I’m just old enough to actually remember a time when large elements of the American male population had died or risked death in uniform, and just young enough to have legally avoided military service myself. I was lucky, while many of my Vietnam-era peers weren’t, and part of the emotion properly felt on Memorial Day has to do with the recognition of young men and women who wound up in the wrong place at the wrong time, and paid the ransom for the good luck the rest of us enjoyed. Life and death in modern war are rarely a simple matter of skill or courage; brave individuals often die with no opportunity to actually face their enemies. That was true in the trench warfare of World War I; the Total War of World War II; the jungle war of Vietnam; and the shadow war in Iraq. And that is why in modern war, the System–the government, the generals, the war plans, and the war aims–are so culpable for unnecessary deaths when they occur.So it is entirely appropriate on Memorial Day to remember not only the sacrifices of Americans who died for their country, but to remember the specific reasons they died, and the leadership, good and bad, that sacrificed them, and is sacrificing them today.
TDS Strategy Memos
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By Ed Kilgore
Late in the evening of the special election in PA-18 Tuesday night, before it was clear Democrat Conor Lamb had won, I offered some reflections at New York
While we don’t yet have a clear winner in this election, we do have a clear loser: the Republican Party. This was, as I argued some time ago, the “no-excuses” special election for the GOP. This congressional district is strongly Republican and strongly pro-Trump. Saccone wasn’t a perfect candidate, but he wasn’t a disaster like Roy Moore, either: He had enough outside money and enough get-out-the-vote help from the national party and conservative groups to counteract anything Lamb could throw at him. Plus, he had massive support from the president, his family, and his administration, in an iconic Trump Country district that almost perfectly typified the Rust Belt areas that decided the presidency. If Lamb wins, it will represent a historic disaster for the GOP. If Saccone wins, it will still send a stark warning sign to the majority party in the House as we head toward November.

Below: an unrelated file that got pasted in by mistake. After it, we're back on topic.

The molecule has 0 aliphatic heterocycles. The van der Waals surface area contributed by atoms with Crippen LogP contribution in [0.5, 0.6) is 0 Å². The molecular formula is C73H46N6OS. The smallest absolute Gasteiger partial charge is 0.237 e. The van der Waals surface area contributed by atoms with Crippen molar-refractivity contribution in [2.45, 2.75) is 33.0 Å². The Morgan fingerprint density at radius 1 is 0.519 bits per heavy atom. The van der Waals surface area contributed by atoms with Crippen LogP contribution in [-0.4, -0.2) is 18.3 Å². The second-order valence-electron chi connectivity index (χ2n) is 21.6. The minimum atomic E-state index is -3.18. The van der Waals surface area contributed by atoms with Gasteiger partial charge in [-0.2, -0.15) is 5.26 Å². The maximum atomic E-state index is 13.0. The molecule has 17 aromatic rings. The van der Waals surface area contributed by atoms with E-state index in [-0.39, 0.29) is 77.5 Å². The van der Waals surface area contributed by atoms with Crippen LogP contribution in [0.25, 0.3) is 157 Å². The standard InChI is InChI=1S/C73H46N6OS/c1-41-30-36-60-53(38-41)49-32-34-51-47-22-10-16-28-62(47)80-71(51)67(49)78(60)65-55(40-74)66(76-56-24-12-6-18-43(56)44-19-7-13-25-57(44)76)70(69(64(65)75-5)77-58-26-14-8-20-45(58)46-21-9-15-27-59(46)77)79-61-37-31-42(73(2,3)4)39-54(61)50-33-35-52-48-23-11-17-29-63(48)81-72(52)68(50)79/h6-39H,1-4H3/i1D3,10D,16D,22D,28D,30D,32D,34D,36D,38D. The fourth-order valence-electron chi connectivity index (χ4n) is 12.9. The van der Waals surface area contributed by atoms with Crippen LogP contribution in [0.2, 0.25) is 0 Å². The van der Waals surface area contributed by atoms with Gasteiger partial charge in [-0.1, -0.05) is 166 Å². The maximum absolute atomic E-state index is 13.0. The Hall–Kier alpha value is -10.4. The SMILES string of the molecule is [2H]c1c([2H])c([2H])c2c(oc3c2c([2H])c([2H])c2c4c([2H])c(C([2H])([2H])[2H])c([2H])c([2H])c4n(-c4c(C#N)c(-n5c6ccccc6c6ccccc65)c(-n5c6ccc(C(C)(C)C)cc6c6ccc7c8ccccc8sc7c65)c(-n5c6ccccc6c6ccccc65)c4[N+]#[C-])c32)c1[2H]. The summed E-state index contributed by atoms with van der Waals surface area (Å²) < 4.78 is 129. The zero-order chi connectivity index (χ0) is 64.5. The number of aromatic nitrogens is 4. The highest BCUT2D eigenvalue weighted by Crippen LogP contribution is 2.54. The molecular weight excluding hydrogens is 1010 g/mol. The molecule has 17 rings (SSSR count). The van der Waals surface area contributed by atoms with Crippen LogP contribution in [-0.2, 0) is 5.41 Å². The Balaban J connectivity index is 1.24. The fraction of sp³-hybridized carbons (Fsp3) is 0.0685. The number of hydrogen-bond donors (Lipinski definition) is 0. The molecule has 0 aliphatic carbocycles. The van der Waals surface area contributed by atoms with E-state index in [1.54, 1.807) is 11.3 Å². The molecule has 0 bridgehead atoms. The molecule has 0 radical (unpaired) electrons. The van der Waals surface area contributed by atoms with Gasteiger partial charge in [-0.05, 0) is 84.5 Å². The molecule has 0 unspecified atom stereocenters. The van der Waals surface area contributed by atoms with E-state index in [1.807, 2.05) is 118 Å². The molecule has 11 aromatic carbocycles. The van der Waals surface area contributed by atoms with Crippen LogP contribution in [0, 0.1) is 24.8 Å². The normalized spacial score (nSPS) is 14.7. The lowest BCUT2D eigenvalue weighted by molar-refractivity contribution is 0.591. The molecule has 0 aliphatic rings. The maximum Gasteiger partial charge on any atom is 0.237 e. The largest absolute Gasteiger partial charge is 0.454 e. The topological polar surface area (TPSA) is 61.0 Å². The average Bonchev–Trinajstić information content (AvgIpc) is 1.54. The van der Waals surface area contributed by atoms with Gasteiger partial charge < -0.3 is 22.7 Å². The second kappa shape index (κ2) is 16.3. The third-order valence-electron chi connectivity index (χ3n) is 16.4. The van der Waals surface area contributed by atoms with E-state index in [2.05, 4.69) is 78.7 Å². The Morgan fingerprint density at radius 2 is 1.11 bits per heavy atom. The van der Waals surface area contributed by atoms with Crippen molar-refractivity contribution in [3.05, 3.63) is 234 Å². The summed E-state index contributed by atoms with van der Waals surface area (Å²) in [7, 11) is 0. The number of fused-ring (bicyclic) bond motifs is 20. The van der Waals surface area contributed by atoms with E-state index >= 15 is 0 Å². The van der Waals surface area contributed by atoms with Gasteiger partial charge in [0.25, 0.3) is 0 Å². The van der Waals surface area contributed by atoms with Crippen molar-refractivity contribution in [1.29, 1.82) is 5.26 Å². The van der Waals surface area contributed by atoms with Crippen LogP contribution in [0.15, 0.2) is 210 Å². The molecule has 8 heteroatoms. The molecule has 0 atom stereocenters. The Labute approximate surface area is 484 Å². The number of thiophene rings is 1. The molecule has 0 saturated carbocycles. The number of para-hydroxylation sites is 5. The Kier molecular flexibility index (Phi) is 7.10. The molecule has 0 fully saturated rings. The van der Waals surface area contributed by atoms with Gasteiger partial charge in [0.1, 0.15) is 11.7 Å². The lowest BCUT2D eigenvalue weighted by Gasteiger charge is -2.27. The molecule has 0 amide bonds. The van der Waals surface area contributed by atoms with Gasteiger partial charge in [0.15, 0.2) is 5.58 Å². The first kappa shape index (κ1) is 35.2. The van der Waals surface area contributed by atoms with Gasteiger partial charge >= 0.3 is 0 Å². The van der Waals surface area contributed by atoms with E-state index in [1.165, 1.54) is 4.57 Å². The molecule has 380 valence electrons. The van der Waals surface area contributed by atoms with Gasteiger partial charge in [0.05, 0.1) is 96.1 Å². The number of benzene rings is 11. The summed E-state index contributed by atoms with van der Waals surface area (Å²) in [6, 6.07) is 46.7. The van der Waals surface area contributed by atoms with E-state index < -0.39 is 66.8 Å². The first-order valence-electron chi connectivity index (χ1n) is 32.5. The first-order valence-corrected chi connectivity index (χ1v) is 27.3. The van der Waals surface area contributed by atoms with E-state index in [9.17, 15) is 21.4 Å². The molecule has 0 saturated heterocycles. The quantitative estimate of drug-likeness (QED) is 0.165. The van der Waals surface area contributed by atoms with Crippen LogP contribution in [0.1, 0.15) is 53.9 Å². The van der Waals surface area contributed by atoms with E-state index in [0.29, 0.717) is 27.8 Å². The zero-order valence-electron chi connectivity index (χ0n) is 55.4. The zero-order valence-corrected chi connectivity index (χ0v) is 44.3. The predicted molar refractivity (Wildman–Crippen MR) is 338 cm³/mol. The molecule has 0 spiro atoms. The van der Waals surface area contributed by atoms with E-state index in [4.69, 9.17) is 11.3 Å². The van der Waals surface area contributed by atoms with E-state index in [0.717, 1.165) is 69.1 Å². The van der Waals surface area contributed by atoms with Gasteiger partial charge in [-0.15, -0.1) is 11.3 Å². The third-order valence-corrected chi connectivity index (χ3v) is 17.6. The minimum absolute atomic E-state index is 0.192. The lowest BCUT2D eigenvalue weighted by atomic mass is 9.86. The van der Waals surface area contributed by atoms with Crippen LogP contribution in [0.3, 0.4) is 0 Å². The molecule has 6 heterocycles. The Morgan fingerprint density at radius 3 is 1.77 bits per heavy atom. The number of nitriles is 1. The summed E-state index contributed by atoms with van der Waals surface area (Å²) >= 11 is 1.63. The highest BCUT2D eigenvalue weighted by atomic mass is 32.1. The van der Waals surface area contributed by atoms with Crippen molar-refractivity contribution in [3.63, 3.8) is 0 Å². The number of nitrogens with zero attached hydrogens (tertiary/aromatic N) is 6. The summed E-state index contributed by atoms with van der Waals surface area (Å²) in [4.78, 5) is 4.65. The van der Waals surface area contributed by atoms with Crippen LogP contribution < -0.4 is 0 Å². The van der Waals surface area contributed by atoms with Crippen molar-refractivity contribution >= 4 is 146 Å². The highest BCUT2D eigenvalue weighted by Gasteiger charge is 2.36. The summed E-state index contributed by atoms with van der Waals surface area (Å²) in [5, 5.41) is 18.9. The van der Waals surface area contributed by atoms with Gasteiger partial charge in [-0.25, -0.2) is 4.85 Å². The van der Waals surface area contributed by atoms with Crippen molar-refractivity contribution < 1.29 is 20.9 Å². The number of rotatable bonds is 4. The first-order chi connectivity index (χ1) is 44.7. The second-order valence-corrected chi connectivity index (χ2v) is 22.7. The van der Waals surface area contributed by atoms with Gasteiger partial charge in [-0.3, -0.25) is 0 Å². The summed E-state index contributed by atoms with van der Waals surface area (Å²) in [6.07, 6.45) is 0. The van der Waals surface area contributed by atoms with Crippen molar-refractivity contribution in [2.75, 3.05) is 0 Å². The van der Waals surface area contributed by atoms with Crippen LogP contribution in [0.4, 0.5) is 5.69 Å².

Republican message-meister Frank Luntz put it plainly this evening:
Make no mistake: It is a leaning Republican district that is leaning no more.
— Frank Luntz (@FrankLuntz) March 14, 2018
Yes, this is a special election; some might imagine that in a regular election, such as the one in November, more Republican voters will show up. The problem with that hypothesis is that turnout today was at full midterm levels. There’s no reason to think turnout patterns in November will be more favorable for the GOP, particularly given the massive Trump administration attention that this district got during this contest.
Another Republican rationalization we have already heard from the Washington Examiner’s Salena Zito is that Conor Lamb is not a real Democrat (because he was nominated by a convention and didn’t have to win the votes of left-bent primary voters), and thus his performance does not show how real Democrats will do in November. But, by any standard, Saccone is a real Republican who ran more than ten points behind the normal GOP vote in Pennsylvania’s 18th district. And Lamb was lifted to parity with Saccone by the very same labor movement — battered and diminished as it is — that will be fighting for Democrats in swing districts all over the country. Dismiss labor, dismiss energized rank-and-file Democrats, and dismiss the ability of the Donkey Party to find suitable candidates like Lamb, and you’re well on the way to underestimating the likelihood of a Democratic wave in November.
Yes, a lot of things can change between now and then. But we are now seeing a regular pattern of Democratic over-performance in special elections — whether they ultimately win or lose — spanning the entire Trump administration so far. This election may just be another data point among many, but put them together and they unambiguously show big trouble for Trump and his party. To paraphrase Frank Sinatra, if they can’t make it there (in southwest Pennsylvania), they can’t make it anywhere. And it’s time they woke up and smelled the bitter coffee.
As of this writing, Saccone still hasn’t conceded, despite his cause looking hopeless. But it could be some time before his party recovers from this one.